Maria Chaves is currently Ph.D. student in the Philosophy, Interpretation and Culture (PIC) Program at Binghamton University, however, after the severe de-funding and academic De-ligitimization of the PIC Program, maria will be transferring to the English Department in the Fall of 2012. She is also a Clifford D. Clark Fellow. In 2011 maria received her M.A. from PIC. She a founding member of SankofaTheaterCompany based in Chicago and writer at Fashionfoodfeminism.com. maria’s research interests include Women of color feminisms/critical feminist philosophy, theater, popular education, film studies, Decolonial thought, Critical Race Theory, political coalition building and consciousness raising. Her latest project is a comparative study of the figure of Caliban and La Malinche.
Leila Daw is an independent artist with a studio in New Haven, and Professor Emeritus, Massachusetts College of Art, Boston. Daw’s artwork has been featured across the U.S.A. and Europe, and is permanently installed at Bradley International Airport, Hartford; the New Haven Public Library; Northwestern CT Community College; and the St. Louis light rail system. Her work is in the collections of DeCordova Museum, Boston Public Library, St. Louis Art Museum, Rose Art Museum at Brandeis University, Texaco Corporation, Houston TX, and many others. Recent exhibitions include A.I.R. Gallery, Brooklyn; MASS MoCA, North Adams, MA; Contemporary Arts Center, Cincinnati, OH: Art Chicago International Fair of Contemporary and Modern Art; Atrium Gallery, St.Louis, MO; The Borowsky Gallery, University of the Arts, Philadelphia; Mercy Gallery at Loomis-Chaffee School, Windsor, CT, and the Housatonic Art Museum, Bridgeport, CT.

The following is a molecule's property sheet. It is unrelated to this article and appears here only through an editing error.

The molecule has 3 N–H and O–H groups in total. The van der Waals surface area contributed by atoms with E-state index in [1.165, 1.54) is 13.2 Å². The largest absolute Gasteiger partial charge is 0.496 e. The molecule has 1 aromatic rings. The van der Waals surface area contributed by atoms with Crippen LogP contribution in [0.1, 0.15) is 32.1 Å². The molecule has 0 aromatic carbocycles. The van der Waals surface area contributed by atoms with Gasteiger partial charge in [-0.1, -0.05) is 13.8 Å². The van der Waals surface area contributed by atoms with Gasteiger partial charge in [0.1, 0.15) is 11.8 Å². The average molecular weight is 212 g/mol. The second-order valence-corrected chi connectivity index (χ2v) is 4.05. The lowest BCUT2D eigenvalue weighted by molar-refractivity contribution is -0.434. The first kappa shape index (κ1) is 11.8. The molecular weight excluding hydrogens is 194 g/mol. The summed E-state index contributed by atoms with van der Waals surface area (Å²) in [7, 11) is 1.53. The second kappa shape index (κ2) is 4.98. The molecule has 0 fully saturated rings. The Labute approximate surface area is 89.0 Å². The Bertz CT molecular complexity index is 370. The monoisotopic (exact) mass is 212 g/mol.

Recent publications featuring Daw’s work include: Katherine Harmon, The Map as Art, Princeton Architectural Press; Denise Markonish, Badlands: New Horizons in Landscape, MIT press; E. Ashley Rooney, 100 Artists of New England, Schiffer Publishing; Ronald Lee Fleming, The Art of Placemaking: Interpreting Community through Public Art and Urban Design, Merrill Publishers.
Chris Balsiger is a PhD student at Binghamton University. He is interested in modern art and architectural theory and its historiography. His dissertation explores the writings of art historian Emil Kaufmann (1891-1953) an under appreciated figure, he argues, in the theorization and historical development of modern architecture and its crtical potential.